OF THE BABY NAME DOROTHY
Harriet Vane is a character in the mystery novels of British writer Dorothy L. Sayers, which feature her aristocratic detective, Lord Peter Wimsey. Harriet eventually weds the fine lord, but not after a rather long and torturous courtship. She finds him (rightfully so) to be rather snobbish and domineering, and resists him valiantly for a while. Harriet is an Oxford educated, independent young mystery writer herself, who meets Lord Peter when she is on trial for having poisoned her lover (no, not Lord Peter, not yet). Certainly she didn’t do it, and certainly Lord Peter proves her innocent. Somehow, Lord Peter finds her circumstances to be utterly charming and he immediately proposes. Thank goodness for the sensibility of the somewhat lower classes – she declines, at least at first. Naturally, fate throws them together in mysterious and murderous ways, and eventually Harriet accepts and becomes Lady Peter Wimsey, but only on the stipulation that they enter marriage as equals. Her altered state, both martially and monetarily, does not detract from her ongoing forays into the world of the genteel underground, however, and she and her lord partner on many more capers. Harriet also finds the time to have three sons, to soften up that stodgy lord a bit, and to live as if to the manor born. Our kind of gal.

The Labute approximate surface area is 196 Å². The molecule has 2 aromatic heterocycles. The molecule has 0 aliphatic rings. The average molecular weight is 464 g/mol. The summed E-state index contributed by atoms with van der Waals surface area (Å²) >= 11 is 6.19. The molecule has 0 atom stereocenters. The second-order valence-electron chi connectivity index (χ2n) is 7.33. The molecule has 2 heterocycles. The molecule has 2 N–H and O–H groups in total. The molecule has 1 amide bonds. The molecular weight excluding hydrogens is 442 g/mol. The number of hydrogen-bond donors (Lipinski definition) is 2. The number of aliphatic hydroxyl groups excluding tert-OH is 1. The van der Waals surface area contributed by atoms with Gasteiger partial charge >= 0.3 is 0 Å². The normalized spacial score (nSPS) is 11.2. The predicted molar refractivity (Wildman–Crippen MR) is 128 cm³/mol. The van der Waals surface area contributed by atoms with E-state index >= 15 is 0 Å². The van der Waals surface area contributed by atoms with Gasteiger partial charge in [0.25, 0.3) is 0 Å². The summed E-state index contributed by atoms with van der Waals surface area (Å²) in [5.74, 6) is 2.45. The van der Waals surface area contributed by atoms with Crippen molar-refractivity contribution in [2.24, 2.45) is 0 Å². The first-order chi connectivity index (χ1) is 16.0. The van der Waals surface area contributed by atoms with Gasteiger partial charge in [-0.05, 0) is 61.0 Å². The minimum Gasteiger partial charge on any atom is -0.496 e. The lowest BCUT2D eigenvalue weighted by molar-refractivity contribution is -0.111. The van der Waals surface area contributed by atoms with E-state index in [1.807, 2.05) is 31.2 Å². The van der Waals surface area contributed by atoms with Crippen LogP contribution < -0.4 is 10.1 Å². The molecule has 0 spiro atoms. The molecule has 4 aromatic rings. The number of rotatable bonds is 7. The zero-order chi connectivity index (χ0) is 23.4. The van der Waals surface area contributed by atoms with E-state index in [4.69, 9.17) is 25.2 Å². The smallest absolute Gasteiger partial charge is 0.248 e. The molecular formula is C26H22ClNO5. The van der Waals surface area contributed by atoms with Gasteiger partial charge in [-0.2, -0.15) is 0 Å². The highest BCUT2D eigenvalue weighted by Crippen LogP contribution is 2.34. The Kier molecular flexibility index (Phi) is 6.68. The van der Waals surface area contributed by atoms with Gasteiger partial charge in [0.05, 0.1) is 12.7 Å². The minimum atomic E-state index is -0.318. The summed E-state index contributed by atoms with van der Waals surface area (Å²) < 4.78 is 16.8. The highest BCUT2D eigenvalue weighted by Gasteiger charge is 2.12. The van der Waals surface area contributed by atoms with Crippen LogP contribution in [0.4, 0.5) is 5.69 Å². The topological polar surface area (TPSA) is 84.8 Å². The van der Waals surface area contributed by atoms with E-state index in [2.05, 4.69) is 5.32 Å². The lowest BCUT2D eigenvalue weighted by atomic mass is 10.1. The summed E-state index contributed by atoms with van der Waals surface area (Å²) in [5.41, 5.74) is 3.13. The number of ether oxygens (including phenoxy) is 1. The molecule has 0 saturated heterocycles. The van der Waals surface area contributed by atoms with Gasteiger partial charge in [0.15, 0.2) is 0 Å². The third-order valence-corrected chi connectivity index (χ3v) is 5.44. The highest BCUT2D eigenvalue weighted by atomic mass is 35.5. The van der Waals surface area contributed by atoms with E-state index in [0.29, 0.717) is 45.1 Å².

Dorothy Gale is the plucky young girl who takes a tornado-induced dream trip from Kansas to the Land of Oz, along with her little dog, Toto. L. Frank Baum’s famous children’s series began with The Wonderful Wizard of Oz, published in 1900, which was further immortalized by the 1939 film, The Wizard of Oz. Dorothy is an orphan, being raised on a farm by her Uncle Henry and her loving but strict Auntie Em. The beauty offered by the make-believe Land of Oz is novel and entrancing, as are her new-found friends, all in search of something they feel they need. For the Scarecrow, it is a brain; for the Tin Man, a heart; for the Cowardly Lion, it is courage. And for Dorothy, of course, it is the ability to go back to Kansas again, because the lesson she learns is that “there’s no place like home”. All of the wishes of the participants are granted, and the moral is clear – all of these sought-after treasures are to be found in our own back yards. The story delighted children all over the world, and the film has been an icon since its release. For most of us, it is the lovely and vulnerable figure of Judy Garland that we see when we think of Dorothy, but the original illustrations of W. W. Denslow are utterly charming and worth a look. As for those iconic ruby slippers? They were silver shoes in the book. Either way, they did the job – Dorothy and Toto went home again.